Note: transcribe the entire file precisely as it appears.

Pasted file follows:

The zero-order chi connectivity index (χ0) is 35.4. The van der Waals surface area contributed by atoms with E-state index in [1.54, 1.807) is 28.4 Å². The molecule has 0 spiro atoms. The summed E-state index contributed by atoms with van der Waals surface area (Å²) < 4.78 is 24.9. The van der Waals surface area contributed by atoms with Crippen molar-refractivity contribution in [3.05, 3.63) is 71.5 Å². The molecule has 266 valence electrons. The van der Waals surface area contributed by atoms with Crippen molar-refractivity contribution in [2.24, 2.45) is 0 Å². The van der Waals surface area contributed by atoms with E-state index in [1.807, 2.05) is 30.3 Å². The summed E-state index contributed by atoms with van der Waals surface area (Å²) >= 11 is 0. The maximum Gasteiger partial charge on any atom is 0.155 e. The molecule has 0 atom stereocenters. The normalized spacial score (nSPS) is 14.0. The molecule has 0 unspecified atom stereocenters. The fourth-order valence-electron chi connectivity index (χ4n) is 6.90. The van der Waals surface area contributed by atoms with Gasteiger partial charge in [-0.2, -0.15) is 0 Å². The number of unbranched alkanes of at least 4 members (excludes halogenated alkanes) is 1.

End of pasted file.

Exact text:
The zero-order chi connectivity index (χ0) is 35.4. The van der Waals surface area contributed by atoms with E-state index in [1.54, 1.807) is 28.4 Å². The molecule has 0 spiro atoms. The summed E-state index contributed by atoms with van der Waals surface area (Å²) < 4.78 is 24.9. The van der Waals surface area contributed by atoms with Crippen molar-refractivity contribution in [3.05, 3.63) is 71.5 Å². The molecule has 266 valence electrons. The van der Waals surface area contributed by atoms with Crippen molar-refractivity contribution in [2.24, 2.45) is 0 Å². The van der Waals surface area contributed by atoms with E-state index in [1.807, 2.05) is 30.3 Å². The summed E-state index contributed by atoms with van der Waals surface area (Å²) >= 11 is 0. The maximum Gasteiger partial charge on any atom is 0.155 e. The molecule has 0 atom stereocenters. The normalized spacial score (nSPS) is 14.0. The molecule has 0 unspecified atom stereocenters. The fourth-order valence-electron chi connectivity index (χ4n) is 6.90. The van der Waals surface area contributed by atoms with Gasteiger partial charge in [-0.2, -0.15) is 0 Å². The number of unbranched alkanes of at least 4 members (excludes halogenated alkanes) is 1.